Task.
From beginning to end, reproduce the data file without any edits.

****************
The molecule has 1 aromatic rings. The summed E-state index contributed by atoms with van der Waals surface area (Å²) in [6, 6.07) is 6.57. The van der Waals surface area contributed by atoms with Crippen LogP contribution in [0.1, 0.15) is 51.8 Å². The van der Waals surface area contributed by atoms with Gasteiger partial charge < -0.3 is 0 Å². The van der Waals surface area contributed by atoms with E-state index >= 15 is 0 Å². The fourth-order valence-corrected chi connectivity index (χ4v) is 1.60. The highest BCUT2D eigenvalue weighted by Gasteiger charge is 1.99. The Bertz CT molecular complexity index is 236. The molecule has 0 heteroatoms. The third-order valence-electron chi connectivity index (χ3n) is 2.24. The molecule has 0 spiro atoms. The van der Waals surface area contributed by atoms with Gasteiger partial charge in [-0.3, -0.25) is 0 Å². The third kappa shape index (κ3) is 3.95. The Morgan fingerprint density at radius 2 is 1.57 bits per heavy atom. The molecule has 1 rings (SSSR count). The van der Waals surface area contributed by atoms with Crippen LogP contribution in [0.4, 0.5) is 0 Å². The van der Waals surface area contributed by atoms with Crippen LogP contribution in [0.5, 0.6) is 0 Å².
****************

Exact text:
The molecule has 1 aromatic rings. The summed E-state index contributed by atoms with van der Waals surface area (Å²) in [6, 6.07) is 6.57. The van der Waals surface area contributed by atoms with Crippen LogP contribution in [0.1, 0.15) is 51.8 Å². The van der Waals surface area contributed by atoms with Gasteiger partial charge < -0.3 is 0 Å². The van der Waals surface area contributed by atoms with E-state index >= 15 is 0 Å². The fourth-order valence-corrected chi connectivity index (χ4v) is 1.60. The highest BCUT2D eigenvalue weighted by Gasteiger charge is 1.99. The Bertz CT molecular complexity index is 236. The molecule has 0 heteroatoms. The third-order valence-electron chi connectivity index (χ3n) is 2.24. The molecule has 0 spiro atoms. The van der Waals surface area contributed by atoms with Gasteiger partial charge in [-0.3, -0.25) is 0 Å². The third kappa shape index (κ3) is 3.95. The Morgan fingerprint density at radius 2 is 1.57 bits per heavy atom. The molecule has 1 rings (SSSR count). The van der Waals surface area contributed by atoms with Crippen LogP contribution in [0.4, 0.5) is 0 Å². The van der Waals surface area contributed by atoms with Crippen LogP contribution in [0.5, 0.6) is 0 Å².